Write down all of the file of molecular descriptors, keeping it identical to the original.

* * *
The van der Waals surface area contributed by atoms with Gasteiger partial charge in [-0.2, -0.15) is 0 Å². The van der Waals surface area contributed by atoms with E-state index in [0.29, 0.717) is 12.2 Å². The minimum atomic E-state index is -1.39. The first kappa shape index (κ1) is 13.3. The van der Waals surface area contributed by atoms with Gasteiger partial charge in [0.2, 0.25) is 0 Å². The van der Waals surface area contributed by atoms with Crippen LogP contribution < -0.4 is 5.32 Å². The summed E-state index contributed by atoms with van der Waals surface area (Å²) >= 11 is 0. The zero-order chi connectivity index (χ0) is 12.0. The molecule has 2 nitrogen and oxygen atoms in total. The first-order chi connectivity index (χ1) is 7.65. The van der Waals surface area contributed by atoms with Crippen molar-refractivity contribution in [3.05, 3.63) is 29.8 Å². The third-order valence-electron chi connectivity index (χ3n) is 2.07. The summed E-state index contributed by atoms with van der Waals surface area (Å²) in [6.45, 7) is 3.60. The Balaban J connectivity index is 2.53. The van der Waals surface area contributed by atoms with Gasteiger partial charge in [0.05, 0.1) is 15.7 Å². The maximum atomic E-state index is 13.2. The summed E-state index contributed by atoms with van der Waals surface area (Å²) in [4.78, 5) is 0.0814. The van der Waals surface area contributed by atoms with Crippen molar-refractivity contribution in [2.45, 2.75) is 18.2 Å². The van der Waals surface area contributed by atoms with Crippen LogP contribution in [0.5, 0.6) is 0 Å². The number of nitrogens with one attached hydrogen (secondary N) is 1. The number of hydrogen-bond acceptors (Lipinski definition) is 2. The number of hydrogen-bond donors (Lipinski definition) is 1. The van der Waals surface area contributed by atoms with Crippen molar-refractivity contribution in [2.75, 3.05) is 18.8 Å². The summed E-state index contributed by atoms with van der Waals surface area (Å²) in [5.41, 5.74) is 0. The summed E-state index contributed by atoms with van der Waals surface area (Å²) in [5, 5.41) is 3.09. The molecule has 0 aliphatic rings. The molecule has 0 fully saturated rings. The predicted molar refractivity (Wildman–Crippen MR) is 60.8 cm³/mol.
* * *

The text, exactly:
The van der Waals surface area contributed by atoms with Gasteiger partial charge in [-0.2, -0.15) is 0 Å². The van der Waals surface area contributed by atoms with E-state index in [0.29, 0.717) is 12.2 Å². The minimum atomic E-state index is -1.39. The first kappa shape index (κ1) is 13.3. The van der Waals surface area contributed by atoms with Gasteiger partial charge in [0.2, 0.25) is 0 Å². The van der Waals surface area contributed by atoms with Crippen LogP contribution < -0.4 is 5.32 Å². The summed E-state index contributed by atoms with van der Waals surface area (Å²) >= 11 is 0. The zero-order chi connectivity index (χ0) is 12.0. The molecule has 2 nitrogen and oxygen atoms in total. The first-order chi connectivity index (χ1) is 7.65. The van der Waals surface area contributed by atoms with Crippen molar-refractivity contribution in [3.05, 3.63) is 29.8 Å². The third-order valence-electron chi connectivity index (χ3n) is 2.07. The summed E-state index contributed by atoms with van der Waals surface area (Å²) in [6.45, 7) is 3.60. The Balaban J connectivity index is 2.53. The van der Waals surface area contributed by atoms with Gasteiger partial charge in [0.05, 0.1) is 15.7 Å². The maximum atomic E-state index is 13.2. The summed E-state index contributed by atoms with van der Waals surface area (Å²) in [4.78, 5) is 0.0814. The van der Waals surface area contributed by atoms with Crippen molar-refractivity contribution in [2.45, 2.75) is 18.2 Å². The van der Waals surface area contributed by atoms with Crippen LogP contribution in [0.5, 0.6) is 0 Å². The number of nitrogens with one attached hydrogen (secondary N) is 1. The number of hydrogen-bond acceptors (Lipinski definition) is 2. The number of hydrogen-bond donors (Lipinski definition) is 1. The van der Waals surface area contributed by atoms with Crippen molar-refractivity contribution in [2.75, 3.05) is 18.8 Å². The summed E-state index contributed by atoms with van der Waals surface area (Å²) in [5.41, 5.74) is 0. The summed E-state index contributed by atoms with van der Waals surface area (Å²) in [5, 5.41) is 3.09. The molecule has 0 aliphatic rings. The molecule has 0 fully saturated rings. The predicted molar refractivity (Wildman–Crippen MR) is 60.8 cm³/mol.